A human poison by ingestion. An experimental poison by ingestion, subcutaneous, parenteral, intravenous, and intraperitoneal routes. Human systemic effects by ingestion: gastritis, Qarrhea, nausea or vomiting, damage to kidney tubules, and hemolysis. Questionable carcinogen with experimental tumorigenic data. An experimental teratogen. Other experimental reproductive effects. Mutation data reported. Reacts violently with hydroxylamine, magnesium. See also COPPER COMPOUNDS and SULFATES. When heated to decomposition it emits toxic fumes of SOx


Workers should keep copper sulfate stored in a cool, dry area with suffi cient ventilation. It should be kept away from alkalis, magnesium, ammonia, acetylene, and sodium hypobromite.


UN3288 Toxic solids, inorganic, n.o.s., Hazard Class: 6.1; Labels: 6.1-Poisonous materials, Technical Name Required. UN3077 Environmentally hazardous substances, solid, n.o.s., Hazard class: 9; Labels: 9-Miscellaneous hazardous material, Technical Name Required.

Purification Methods

After adding 0.02g of KOH to a litre of nearly saturated aqueous solution of the sulfate, it is left for two weeks, then the precipitate is filtered on to a fibreglass filter with pore diameter of 5-15 microns. The filtrate is heated to 90o and allowed to evaporate until some CuSO4.5H2O crystallises out. The solution is then filtered hot and cooled rapidly to give crystals which are freed from mother liquor by filtering under suction [Geballe & Giauque J Am Chem Soc 74 3513 1952]. Alternatively crystallise the sulfate from water (0.6mL/g) between 100o and 0o. The pentahydrate is slowly efflorescent, losing 2H2O at 30o, two more H2O are lost at 110o and a white anhydrous powder (dessicant) is obtained on heating above 250o.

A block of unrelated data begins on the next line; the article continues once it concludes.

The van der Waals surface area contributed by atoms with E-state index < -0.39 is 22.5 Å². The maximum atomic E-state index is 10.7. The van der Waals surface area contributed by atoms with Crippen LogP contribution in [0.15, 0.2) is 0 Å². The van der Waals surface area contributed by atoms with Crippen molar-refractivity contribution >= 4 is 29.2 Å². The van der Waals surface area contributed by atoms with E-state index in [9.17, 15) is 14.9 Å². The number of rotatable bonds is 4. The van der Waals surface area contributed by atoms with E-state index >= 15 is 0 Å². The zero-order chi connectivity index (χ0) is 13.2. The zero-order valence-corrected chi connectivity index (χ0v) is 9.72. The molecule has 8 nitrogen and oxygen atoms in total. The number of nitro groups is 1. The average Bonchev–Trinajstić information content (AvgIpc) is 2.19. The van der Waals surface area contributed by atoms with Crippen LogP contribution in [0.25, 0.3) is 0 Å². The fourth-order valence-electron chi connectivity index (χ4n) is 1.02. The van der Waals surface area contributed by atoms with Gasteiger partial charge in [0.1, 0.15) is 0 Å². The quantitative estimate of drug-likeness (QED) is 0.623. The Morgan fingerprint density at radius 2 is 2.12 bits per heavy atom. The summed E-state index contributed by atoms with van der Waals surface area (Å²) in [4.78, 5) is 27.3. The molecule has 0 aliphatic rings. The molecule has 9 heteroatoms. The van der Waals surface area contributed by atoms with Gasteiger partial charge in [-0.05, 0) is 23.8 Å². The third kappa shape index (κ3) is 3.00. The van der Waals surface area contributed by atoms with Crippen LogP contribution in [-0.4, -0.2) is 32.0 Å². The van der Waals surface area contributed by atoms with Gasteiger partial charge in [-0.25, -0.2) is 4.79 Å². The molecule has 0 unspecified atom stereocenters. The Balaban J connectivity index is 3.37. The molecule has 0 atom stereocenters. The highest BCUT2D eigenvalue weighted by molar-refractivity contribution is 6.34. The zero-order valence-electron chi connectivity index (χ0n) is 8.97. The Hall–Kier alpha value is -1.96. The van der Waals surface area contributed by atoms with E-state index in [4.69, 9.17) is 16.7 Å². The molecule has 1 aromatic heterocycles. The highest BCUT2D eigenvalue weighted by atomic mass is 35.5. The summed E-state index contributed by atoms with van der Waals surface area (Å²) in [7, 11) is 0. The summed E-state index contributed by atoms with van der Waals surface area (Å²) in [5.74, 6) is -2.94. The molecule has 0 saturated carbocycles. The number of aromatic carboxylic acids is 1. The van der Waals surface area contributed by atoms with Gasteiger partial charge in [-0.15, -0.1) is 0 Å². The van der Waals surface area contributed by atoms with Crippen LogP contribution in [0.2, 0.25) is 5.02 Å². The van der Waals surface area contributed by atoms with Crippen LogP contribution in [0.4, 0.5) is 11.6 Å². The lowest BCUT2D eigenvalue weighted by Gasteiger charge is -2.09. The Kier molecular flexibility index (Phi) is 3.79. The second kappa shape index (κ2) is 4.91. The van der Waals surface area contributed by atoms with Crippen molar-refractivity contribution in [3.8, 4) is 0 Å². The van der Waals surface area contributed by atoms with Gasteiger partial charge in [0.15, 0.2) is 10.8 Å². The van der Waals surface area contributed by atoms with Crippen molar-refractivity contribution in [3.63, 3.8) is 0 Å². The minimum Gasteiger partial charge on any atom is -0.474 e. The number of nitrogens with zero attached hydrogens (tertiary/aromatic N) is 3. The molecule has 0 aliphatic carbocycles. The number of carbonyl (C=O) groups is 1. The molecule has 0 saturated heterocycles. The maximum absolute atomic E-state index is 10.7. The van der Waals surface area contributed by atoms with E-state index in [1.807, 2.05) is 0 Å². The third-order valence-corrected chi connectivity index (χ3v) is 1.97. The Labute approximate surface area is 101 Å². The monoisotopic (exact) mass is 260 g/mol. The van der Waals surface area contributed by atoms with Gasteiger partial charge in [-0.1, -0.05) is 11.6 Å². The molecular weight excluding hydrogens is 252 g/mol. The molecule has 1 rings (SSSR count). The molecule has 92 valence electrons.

Aqueous solution is an acid. May form explosive materials on contact with acetylene and nitromethane. Incompatible with strong bases; hydroxylamine, magnesium; zirconium, sodium hypobromite, hydrazine.